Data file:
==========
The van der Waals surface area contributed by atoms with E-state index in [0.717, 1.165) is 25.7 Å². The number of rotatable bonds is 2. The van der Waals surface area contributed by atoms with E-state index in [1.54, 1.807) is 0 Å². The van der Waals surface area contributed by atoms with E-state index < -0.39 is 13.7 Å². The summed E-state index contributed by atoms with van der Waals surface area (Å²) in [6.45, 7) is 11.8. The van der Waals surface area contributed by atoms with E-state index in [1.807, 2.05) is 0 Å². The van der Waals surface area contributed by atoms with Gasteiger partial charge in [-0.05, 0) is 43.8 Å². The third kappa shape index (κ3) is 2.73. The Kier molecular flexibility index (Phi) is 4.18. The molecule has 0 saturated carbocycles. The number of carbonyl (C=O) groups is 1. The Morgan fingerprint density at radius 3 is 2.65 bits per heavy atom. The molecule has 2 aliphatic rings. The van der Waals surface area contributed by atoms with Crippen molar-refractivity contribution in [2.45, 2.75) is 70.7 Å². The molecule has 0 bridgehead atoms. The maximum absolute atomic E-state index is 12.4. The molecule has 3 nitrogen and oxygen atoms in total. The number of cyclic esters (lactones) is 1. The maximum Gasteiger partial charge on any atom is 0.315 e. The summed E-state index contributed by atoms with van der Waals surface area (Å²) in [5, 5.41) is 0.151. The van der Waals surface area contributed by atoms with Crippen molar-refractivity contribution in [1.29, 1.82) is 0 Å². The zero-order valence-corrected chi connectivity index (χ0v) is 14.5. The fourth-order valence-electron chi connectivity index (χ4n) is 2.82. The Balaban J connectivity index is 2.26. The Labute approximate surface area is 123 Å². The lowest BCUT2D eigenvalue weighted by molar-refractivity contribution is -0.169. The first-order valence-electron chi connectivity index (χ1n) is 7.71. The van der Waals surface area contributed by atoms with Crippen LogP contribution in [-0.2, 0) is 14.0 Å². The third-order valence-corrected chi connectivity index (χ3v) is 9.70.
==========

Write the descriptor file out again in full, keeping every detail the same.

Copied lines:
The van der Waals surface area contributed by atoms with E-state index in [0.717, 1.165) is 25.7 Å². The number of rotatable bonds is 2. The van der Waals surface area contributed by atoms with E-state index in [1.54, 1.807) is 0 Å². The van der Waals surface area contributed by atoms with E-state index < -0.39 is 13.7 Å². The summed E-state index contributed by atoms with van der Waals surface area (Å²) in [6.45, 7) is 11.8. The van der Waals surface area contributed by atoms with E-state index in [1.807, 2.05) is 0 Å². The van der Waals surface area contributed by atoms with Gasteiger partial charge in [-0.05, 0) is 43.8 Å². The third kappa shape index (κ3) is 2.73. The Kier molecular flexibility index (Phi) is 4.18. The molecule has 0 saturated carbocycles. The number of carbonyl (C=O) groups is 1. The Morgan fingerprint density at radius 3 is 2.65 bits per heavy atom. The molecule has 2 aliphatic rings. The van der Waals surface area contributed by atoms with Crippen molar-refractivity contribution in [2.45, 2.75) is 70.7 Å². The molecule has 0 bridgehead atoms. The maximum absolute atomic E-state index is 12.4. The molecule has 3 nitrogen and oxygen atoms in total. The number of cyclic esters (lactones) is 1. The maximum Gasteiger partial charge on any atom is 0.315 e. The summed E-state index contributed by atoms with van der Waals surface area (Å²) in [5, 5.41) is 0.151. The van der Waals surface area contributed by atoms with Crippen molar-refractivity contribution in [1.29, 1.82) is 0 Å². The zero-order valence-corrected chi connectivity index (χ0v) is 14.5. The fourth-order valence-electron chi connectivity index (χ4n) is 2.82. The Balaban J connectivity index is 2.26. The Labute approximate surface area is 123 Å². The lowest BCUT2D eigenvalue weighted by molar-refractivity contribution is -0.169. The first-order valence-electron chi connectivity index (χ1n) is 7.71. The van der Waals surface area contributed by atoms with Crippen LogP contribution in [-0.2, 0) is 14.0 Å². The third-order valence-corrected chi connectivity index (χ3v) is 9.70.